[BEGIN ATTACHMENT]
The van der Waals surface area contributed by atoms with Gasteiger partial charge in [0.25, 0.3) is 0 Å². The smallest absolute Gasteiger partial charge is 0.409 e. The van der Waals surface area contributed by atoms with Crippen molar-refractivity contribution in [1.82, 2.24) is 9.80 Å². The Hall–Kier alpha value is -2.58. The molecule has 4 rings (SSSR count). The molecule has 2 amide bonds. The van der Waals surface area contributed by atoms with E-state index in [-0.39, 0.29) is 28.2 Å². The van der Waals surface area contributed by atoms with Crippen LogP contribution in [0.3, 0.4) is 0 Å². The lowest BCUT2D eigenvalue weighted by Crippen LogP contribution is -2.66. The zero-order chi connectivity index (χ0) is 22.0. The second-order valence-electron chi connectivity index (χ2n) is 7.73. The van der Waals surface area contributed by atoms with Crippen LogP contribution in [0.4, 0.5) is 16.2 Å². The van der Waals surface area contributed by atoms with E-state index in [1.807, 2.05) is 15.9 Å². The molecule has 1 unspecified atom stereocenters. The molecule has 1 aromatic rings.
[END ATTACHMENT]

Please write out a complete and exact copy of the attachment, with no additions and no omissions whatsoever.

The van der Waals surface area contributed by atoms with Gasteiger partial charge in [0.25, 0.3) is 0 Å². The smallest absolute Gasteiger partial charge is 0.409 e. The van der Waals surface area contributed by atoms with Crippen molar-refractivity contribution in [1.82, 2.24) is 9.80 Å². The Hall–Kier alpha value is -2.58. The molecule has 4 rings (SSSR count). The molecule has 2 amide bonds. The van der Waals surface area contributed by atoms with E-state index in [-0.39, 0.29) is 28.2 Å². The van der Waals surface area contributed by atoms with Crippen LogP contribution in [0.3, 0.4) is 0 Å². The lowest BCUT2D eigenvalue weighted by Crippen LogP contribution is -2.66. The zero-order chi connectivity index (χ0) is 22.0. The second-order valence-electron chi connectivity index (χ2n) is 7.73. The van der Waals surface area contributed by atoms with Crippen LogP contribution in [0.4, 0.5) is 16.2 Å². The van der Waals surface area contributed by atoms with E-state index in [1.807, 2.05) is 15.9 Å². The molecule has 1 unspecified atom stereocenters. The molecule has 1 aromatic rings.